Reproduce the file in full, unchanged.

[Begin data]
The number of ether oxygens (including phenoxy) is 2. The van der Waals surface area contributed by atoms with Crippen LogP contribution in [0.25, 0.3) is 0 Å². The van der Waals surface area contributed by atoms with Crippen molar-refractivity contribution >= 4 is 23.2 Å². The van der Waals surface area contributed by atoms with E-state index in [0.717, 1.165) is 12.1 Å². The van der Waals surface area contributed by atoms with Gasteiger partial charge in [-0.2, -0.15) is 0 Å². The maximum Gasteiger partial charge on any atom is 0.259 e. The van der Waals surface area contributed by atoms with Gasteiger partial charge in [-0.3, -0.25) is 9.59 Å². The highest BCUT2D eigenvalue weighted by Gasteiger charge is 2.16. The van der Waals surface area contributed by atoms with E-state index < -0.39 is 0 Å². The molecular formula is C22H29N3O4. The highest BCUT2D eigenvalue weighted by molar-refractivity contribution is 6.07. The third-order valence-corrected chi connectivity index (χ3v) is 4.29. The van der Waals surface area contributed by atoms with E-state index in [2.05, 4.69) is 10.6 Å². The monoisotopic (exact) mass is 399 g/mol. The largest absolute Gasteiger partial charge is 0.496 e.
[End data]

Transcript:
The number of ether oxygens (including phenoxy) is 2. The van der Waals surface area contributed by atoms with Crippen LogP contribution in [0.25, 0.3) is 0 Å². The van der Waals surface area contributed by atoms with Crippen molar-refractivity contribution >= 4 is 23.2 Å². The van der Waals surface area contributed by atoms with E-state index in [0.717, 1.165) is 12.1 Å². The van der Waals surface area contributed by atoms with Gasteiger partial charge in [-0.2, -0.15) is 0 Å². The maximum Gasteiger partial charge on any atom is 0.259 e. The van der Waals surface area contributed by atoms with Gasteiger partial charge in [-0.3, -0.25) is 9.59 Å². The highest BCUT2D eigenvalue weighted by Gasteiger charge is 2.16. The van der Waals surface area contributed by atoms with E-state index < -0.39 is 0 Å². The molecular formula is C22H29N3O4. The highest BCUT2D eigenvalue weighted by molar-refractivity contribution is 6.07. The third-order valence-corrected chi connectivity index (χ3v) is 4.29. The van der Waals surface area contributed by atoms with E-state index in [2.05, 4.69) is 10.6 Å². The monoisotopic (exact) mass is 399 g/mol. The largest absolute Gasteiger partial charge is 0.496 e.